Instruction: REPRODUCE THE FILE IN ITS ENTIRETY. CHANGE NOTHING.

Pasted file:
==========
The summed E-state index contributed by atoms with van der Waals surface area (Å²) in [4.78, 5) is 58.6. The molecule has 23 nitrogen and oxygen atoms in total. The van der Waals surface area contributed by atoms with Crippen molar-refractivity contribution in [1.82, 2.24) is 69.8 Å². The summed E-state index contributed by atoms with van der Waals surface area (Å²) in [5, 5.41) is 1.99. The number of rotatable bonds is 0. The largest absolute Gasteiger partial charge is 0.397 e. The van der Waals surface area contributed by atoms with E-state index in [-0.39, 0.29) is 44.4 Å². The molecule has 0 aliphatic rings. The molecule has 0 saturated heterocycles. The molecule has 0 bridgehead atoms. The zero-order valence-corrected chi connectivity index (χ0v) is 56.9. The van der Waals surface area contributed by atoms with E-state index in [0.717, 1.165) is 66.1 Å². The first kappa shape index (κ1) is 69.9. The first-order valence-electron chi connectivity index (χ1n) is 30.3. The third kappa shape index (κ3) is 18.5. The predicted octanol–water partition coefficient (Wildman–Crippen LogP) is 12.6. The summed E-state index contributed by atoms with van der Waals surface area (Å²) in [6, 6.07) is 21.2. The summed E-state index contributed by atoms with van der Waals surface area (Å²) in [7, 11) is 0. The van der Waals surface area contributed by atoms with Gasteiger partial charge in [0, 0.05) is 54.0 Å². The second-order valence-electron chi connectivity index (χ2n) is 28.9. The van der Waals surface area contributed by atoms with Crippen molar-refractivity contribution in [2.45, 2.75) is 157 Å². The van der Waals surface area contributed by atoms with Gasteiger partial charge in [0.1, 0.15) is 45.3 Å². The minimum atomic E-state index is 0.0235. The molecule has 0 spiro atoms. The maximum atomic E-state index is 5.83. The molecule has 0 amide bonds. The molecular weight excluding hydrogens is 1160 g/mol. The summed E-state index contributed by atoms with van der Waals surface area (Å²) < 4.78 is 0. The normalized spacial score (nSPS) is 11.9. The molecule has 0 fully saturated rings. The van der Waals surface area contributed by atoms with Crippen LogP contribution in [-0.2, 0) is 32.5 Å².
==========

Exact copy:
The summed E-state index contributed by atoms with van der Waals surface area (Å²) in [4.78, 5) is 58.6. The molecule has 23 nitrogen and oxygen atoms in total. The van der Waals surface area contributed by atoms with Crippen molar-refractivity contribution in [1.82, 2.24) is 69.8 Å². The summed E-state index contributed by atoms with van der Waals surface area (Å²) in [5, 5.41) is 1.99. The number of rotatable bonds is 0. The largest absolute Gasteiger partial charge is 0.397 e. The van der Waals surface area contributed by atoms with E-state index in [-0.39, 0.29) is 44.4 Å². The molecule has 0 aliphatic rings. The molecule has 0 saturated heterocycles. The molecule has 0 bridgehead atoms. The zero-order valence-corrected chi connectivity index (χ0v) is 56.9. The van der Waals surface area contributed by atoms with E-state index in [0.717, 1.165) is 66.1 Å². The first kappa shape index (κ1) is 69.9. The first-order valence-electron chi connectivity index (χ1n) is 30.3. The third kappa shape index (κ3) is 18.5. The predicted octanol–water partition coefficient (Wildman–Crippen LogP) is 12.6. The summed E-state index contributed by atoms with van der Waals surface area (Å²) in [6, 6.07) is 21.2. The summed E-state index contributed by atoms with van der Waals surface area (Å²) in [7, 11) is 0. The van der Waals surface area contributed by atoms with Gasteiger partial charge in [0, 0.05) is 54.0 Å². The second-order valence-electron chi connectivity index (χ2n) is 28.9. The van der Waals surface area contributed by atoms with Crippen molar-refractivity contribution in [2.45, 2.75) is 157 Å². The van der Waals surface area contributed by atoms with Gasteiger partial charge in [0.1, 0.15) is 45.3 Å². The minimum atomic E-state index is 0.0235. The molecule has 0 spiro atoms. The maximum atomic E-state index is 5.83. The molecule has 0 amide bonds. The molecular weight excluding hydrogens is 1160 g/mol. The summed E-state index contributed by atoms with van der Waals surface area (Å²) < 4.78 is 0. The normalized spacial score (nSPS) is 11.9. The molecule has 0 fully saturated rings. The van der Waals surface area contributed by atoms with Crippen LogP contribution in [-0.2, 0) is 32.5 Å².